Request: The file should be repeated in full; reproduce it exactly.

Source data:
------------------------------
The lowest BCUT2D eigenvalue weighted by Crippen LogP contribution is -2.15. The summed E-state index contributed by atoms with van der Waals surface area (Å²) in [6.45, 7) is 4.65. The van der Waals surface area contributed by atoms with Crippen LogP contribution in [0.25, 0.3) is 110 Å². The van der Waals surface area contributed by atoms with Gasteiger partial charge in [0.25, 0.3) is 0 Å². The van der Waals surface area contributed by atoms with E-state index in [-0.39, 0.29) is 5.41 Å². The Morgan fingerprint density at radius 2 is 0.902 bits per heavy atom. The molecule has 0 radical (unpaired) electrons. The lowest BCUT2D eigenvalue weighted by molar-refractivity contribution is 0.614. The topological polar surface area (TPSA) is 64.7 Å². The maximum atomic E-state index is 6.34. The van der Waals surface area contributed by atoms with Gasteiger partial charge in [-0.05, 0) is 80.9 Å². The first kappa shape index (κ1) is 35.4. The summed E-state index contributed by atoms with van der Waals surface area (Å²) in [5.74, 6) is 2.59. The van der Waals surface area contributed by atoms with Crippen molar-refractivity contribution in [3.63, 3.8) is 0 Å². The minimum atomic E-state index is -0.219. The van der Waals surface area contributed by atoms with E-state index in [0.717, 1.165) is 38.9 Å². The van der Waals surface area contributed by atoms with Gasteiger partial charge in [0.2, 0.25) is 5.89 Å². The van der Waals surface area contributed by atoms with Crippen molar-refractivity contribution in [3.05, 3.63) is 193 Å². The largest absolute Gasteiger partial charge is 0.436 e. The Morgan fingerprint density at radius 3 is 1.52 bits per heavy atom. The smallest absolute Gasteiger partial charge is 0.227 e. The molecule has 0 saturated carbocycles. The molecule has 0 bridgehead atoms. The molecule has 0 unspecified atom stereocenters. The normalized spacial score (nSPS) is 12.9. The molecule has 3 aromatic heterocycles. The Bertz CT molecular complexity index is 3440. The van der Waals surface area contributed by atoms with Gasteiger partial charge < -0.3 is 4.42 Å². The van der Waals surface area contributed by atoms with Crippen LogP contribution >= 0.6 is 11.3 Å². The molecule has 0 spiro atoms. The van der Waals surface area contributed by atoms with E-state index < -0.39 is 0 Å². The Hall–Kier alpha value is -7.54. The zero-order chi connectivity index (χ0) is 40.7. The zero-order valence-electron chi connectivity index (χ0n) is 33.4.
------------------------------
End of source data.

The lowest BCUT2D eigenvalue weighted by Crippen LogP contribution is -2.15. The summed E-state index contributed by atoms with van der Waals surface area (Å²) in [6.45, 7) is 4.65. The van der Waals surface area contributed by atoms with Crippen LogP contribution in [0.25, 0.3) is 110 Å². The van der Waals surface area contributed by atoms with Gasteiger partial charge in [0.25, 0.3) is 0 Å². The van der Waals surface area contributed by atoms with E-state index in [-0.39, 0.29) is 5.41 Å². The Morgan fingerprint density at radius 2 is 0.902 bits per heavy atom. The molecule has 0 radical (unpaired) electrons. The lowest BCUT2D eigenvalue weighted by molar-refractivity contribution is 0.614. The topological polar surface area (TPSA) is 64.7 Å². The maximum atomic E-state index is 6.34. The van der Waals surface area contributed by atoms with Gasteiger partial charge in [-0.05, 0) is 80.9 Å². The first kappa shape index (κ1) is 35.4. The summed E-state index contributed by atoms with van der Waals surface area (Å²) in [5.74, 6) is 2.59. The van der Waals surface area contributed by atoms with Crippen molar-refractivity contribution in [3.63, 3.8) is 0 Å². The minimum atomic E-state index is -0.219. The van der Waals surface area contributed by atoms with E-state index in [0.717, 1.165) is 38.9 Å². The van der Waals surface area contributed by atoms with Gasteiger partial charge in [0.2, 0.25) is 5.89 Å². The van der Waals surface area contributed by atoms with Crippen molar-refractivity contribution in [3.05, 3.63) is 193 Å². The largest absolute Gasteiger partial charge is 0.436 e. The Morgan fingerprint density at radius 3 is 1.52 bits per heavy atom. The smallest absolute Gasteiger partial charge is 0.227 e. The molecule has 0 saturated carbocycles. The molecule has 0 bridgehead atoms. The molecule has 0 unspecified atom stereocenters. The normalized spacial score (nSPS) is 12.9. The molecule has 3 aromatic heterocycles. The Bertz CT molecular complexity index is 3440. The van der Waals surface area contributed by atoms with Gasteiger partial charge < -0.3 is 4.42 Å². The van der Waals surface area contributed by atoms with Crippen LogP contribution >= 0.6 is 11.3 Å². The molecule has 0 spiro atoms. The van der Waals surface area contributed by atoms with E-state index < -0.39 is 0 Å². The Hall–Kier alpha value is -7.54. The zero-order chi connectivity index (χ0) is 40.7. The zero-order valence-electron chi connectivity index (χ0n) is 33.4.